Mrs. Paley -- who has made no secret of her support for the peace movement, opposition to the war in Vietnam and her progressive political views -- had come to some non-literary prominence as a member of various demonstrations. Some of the reviews took note of these involvements, and suggested they distracted her from concentrated literary effort, an accusation that irritated Mrs. Paley.
"It was ridiculous," she said. "I mean, in Europe, for a writer not to be political is peculiar, and in this country for a writer to be political is considered some sort of aberration, or time waste. I'm not writing a history of famous people. I am interested in a history of everyday life."
This is quintessential to an understanding of Grace, I think ...
Many other salient parts of her literary vision focused on "personal voice", the personal as it hits against the global canvas, the daily news reports. The personal, small voice of everyday, inconsequential, searching. Not famous and loud.
Artistically, I think there is no better example of Grace's literary theory than the desciption she used in a famous short story called "A Conversation with My Father". It was an anti-linear, anti-narrative-arc policy. She believed it was the dailiness of of ordinary interaction that made fiction, not contrived "arcs".
This, of course, spoke to so many us as women. We had been left out entirely of the tradition which was based on that all-prevalent Aristotlean "narrative arc" principle. A friend of mine and I used to laugh, asking "doesn't anybody see this is a male ejection theory of literature? Come on, an arc? It arcs and ...uh ... ejaculates after penetration?" For Grace, fiction could also be like a feminine sexual experience. She was very sexual about writing. We women, she used to say, have little, multiple spasms of pleasure and truth, very modest. Not arcs!
Of course, Grace loved men. And I do, too! The above isn't meant as a rejection of men. Both Grace and I married two first-class men, and have both been married to the same guys for over thirty-five years! So I always resented people labeling Grace Paley a "male-hater" She loved men and I think this set her apart from the bitterness you will opten find in other "feminist writers" of her generation. She once remarked: "Bitterness only comes when one doesn't take an action, if one didn't exercise choice. I walked out on my first marriage. I took an action and I feel in love again!" So she called herself an "activist"!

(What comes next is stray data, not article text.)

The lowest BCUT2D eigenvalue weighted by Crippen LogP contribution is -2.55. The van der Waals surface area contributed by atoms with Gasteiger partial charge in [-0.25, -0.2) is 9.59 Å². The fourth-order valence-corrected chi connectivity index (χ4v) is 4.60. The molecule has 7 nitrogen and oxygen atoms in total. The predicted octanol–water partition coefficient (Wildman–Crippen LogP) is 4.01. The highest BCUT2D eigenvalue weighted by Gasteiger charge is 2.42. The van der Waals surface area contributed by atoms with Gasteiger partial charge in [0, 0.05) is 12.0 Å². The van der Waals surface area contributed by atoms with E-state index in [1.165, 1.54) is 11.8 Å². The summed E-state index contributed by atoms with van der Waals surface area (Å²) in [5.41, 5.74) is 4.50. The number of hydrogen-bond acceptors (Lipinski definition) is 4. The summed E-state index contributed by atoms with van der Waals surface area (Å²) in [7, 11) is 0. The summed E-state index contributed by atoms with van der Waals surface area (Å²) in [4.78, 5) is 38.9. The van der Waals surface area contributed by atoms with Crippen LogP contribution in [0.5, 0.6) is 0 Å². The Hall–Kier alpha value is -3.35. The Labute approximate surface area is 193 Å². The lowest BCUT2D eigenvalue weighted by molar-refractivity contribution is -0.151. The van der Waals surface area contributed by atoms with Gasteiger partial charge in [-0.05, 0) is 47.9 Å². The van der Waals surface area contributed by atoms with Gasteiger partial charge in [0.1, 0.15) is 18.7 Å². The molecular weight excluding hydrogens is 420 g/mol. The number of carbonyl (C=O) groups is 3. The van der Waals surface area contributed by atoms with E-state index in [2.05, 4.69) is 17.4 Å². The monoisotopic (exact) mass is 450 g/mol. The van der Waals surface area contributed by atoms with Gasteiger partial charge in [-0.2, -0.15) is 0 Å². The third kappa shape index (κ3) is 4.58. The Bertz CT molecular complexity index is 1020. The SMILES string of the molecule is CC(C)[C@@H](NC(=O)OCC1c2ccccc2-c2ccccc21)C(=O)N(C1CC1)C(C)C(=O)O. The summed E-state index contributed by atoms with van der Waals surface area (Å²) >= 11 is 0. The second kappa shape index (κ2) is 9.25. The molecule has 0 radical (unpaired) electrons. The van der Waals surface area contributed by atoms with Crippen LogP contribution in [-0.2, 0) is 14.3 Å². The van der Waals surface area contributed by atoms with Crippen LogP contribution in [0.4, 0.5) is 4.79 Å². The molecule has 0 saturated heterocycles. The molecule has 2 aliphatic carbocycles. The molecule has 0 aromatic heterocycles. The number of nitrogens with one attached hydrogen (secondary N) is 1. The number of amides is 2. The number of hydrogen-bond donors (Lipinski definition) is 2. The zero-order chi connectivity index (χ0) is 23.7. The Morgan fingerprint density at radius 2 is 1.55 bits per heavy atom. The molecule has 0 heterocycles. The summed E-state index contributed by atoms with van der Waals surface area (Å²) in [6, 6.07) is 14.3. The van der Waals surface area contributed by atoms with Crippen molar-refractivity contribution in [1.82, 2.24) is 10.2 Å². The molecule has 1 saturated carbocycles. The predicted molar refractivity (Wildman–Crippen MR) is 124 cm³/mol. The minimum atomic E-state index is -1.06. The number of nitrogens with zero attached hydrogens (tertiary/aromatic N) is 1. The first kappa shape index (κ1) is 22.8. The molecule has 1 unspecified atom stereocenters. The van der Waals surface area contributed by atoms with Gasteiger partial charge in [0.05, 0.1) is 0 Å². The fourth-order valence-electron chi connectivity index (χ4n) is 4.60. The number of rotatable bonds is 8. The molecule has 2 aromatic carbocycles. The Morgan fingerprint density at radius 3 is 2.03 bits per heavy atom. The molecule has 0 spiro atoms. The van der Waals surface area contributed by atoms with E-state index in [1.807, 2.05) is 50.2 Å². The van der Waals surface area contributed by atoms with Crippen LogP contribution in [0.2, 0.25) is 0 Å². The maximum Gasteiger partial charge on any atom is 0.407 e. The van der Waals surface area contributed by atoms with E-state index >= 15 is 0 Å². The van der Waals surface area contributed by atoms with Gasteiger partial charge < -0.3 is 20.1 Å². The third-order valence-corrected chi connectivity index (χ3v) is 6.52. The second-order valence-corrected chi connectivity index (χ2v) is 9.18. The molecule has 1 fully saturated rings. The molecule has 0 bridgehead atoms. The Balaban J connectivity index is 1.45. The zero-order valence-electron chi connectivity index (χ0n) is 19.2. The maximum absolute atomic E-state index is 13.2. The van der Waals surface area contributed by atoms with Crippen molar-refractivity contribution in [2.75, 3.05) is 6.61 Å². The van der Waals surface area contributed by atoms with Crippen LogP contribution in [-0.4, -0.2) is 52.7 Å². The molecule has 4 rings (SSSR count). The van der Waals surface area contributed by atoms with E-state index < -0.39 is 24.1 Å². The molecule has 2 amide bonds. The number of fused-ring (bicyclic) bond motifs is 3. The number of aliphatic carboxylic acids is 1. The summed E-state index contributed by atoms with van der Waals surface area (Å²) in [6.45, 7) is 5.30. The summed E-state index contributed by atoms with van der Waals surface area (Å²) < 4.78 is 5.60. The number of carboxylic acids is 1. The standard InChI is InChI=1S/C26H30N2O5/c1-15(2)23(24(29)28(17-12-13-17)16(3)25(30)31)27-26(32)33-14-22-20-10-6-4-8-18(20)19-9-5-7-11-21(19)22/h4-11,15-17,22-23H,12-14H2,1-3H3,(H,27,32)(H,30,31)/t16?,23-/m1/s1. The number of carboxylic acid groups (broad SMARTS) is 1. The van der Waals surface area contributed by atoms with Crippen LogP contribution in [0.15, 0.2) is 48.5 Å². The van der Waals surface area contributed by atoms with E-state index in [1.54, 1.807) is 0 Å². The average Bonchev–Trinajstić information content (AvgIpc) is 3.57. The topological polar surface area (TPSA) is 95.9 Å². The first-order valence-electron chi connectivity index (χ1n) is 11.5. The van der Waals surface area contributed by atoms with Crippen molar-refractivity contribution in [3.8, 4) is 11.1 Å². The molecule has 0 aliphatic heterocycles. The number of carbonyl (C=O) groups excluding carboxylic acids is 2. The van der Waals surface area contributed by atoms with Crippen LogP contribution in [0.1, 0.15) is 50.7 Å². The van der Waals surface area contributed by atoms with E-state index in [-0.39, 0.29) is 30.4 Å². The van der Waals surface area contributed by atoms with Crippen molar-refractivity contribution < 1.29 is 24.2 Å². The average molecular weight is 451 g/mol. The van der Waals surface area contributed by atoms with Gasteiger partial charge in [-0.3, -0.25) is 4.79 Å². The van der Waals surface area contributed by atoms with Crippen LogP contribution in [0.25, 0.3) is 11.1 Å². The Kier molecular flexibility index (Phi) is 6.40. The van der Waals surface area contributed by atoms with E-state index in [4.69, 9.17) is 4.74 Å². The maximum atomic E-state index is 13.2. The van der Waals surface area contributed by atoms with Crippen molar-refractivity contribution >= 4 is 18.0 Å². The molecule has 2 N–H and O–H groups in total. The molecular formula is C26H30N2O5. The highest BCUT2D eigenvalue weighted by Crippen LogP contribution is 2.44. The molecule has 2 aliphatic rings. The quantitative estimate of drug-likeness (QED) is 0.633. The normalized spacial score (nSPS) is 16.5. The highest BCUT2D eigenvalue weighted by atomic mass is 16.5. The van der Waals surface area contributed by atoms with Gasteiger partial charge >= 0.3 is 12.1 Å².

Here is her most famous description of an anti-arc narrative approach, told with her initimable sense of humor from "A Conversation With My Father:
'I would like you to write a simple story just once more,' he (my father) says, 'the kind de Maupassant wrote, or Chekhov, the kind you used to write. Just recognizable people and then write down what happened to them next.' I say, 'Yes, why not? That's possible.' I want to please him, though I don't remember writing that way. I would like to try to tell such a story, if he means the kind that begins: 'There was a woman...' followed by plot, the absolute line between two points which I've always despised, not for literary reasons, but because it takes all hope away. Everyone, real or invented, deserves the open destiny of life."
The industry is buzzing about chick-lit again. I don't know much about this whole phenomenon, except in a strange way I do, because I was raised on chick-lit. As a kid in the 1970s, the first grownup books I read (and really enjoyed) were the racy, funny and wise novels that my grandmother, my mother and my older sister left lying around the house. These books had a big influence on me, and I wonder if the chick-lit of today could possibly be as good.